This was a (very) short book, but still very good and extremely insightful. It's written in verse - I listened to the audiobook and haven't seen it in print so I can't say much about the written flow. The audiobook however read a lot like prose. It follows Ada, a first-gen daughter of a Nigerian immigrant father and an African American mother.

Ada's life is far from perfect. Her father is strict and religious and doesn't understand her. Her relationship with her mom, who struggles with addiction,
Oct 11, 2020 rated it it was amazing  ·  review of another edition
I won this via goodreads giveaways, all my opinions are my own.

I wanted more from the ending (compliment) and to see to where Ada would go next:).

This was a wonderful experience, this book helped make a bad week and day just a little bit better <3

Would recommend 👌.
Toya (the reading chemist)
I’m really torn with this one because I typically love novels written in verse, but this one felt more like a novella that wasn’t quite complete. More thoughts to come.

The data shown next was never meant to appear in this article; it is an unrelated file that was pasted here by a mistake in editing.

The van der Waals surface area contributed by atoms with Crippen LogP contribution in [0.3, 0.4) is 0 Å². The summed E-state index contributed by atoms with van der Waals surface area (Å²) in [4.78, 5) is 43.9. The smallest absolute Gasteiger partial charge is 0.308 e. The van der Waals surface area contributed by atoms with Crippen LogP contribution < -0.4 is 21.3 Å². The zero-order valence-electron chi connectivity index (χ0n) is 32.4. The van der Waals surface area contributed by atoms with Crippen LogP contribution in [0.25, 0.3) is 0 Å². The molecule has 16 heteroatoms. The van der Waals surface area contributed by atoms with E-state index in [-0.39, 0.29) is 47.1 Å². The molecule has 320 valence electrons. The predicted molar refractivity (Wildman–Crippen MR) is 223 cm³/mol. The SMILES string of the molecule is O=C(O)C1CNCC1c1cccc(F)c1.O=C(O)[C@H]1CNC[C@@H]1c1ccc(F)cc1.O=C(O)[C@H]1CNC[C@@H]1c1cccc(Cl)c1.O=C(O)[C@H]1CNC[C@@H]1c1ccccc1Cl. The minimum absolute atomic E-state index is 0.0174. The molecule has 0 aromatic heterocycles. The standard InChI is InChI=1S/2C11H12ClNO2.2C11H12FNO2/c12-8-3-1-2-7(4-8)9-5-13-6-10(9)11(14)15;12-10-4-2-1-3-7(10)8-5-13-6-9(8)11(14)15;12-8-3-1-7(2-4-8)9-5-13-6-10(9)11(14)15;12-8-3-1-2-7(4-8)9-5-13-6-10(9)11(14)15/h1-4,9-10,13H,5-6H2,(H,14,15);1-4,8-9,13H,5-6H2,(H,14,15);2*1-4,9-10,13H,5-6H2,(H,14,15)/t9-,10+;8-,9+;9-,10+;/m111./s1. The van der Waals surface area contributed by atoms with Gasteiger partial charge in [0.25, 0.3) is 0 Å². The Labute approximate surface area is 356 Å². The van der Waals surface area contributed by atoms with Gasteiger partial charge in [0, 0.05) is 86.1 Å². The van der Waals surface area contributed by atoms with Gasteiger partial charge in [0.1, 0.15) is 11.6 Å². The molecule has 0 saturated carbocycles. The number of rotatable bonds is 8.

Feb 02, 2021 rated it really liked it  ·  review of another edition
Shelves: 2021
Every Body Looking follows Ada as she’s growing up as a young Black woman in the US. The narrative covers some serious topics like divorce, being a child of immigrants, and childhood sexual assault. The importance of dance and how that art form impacts Ada is another major part of the plot. The story goes back and forth between bits and pieces of Ada’s life as a child and her first year at college.

The book is written in verse and in this instance I think that slightly hindered my enjoyment. I f
Feb 15, 2021 rated it really liked it  ·  review of another edition
This novel in verse is going to resonate with Black girls and women - especially Black African first or second generation immigrants. It’s the way that Candice unpacks the dislocation and feelings of otherness that come with being in spaces where you don’t quite fit. It’s the way she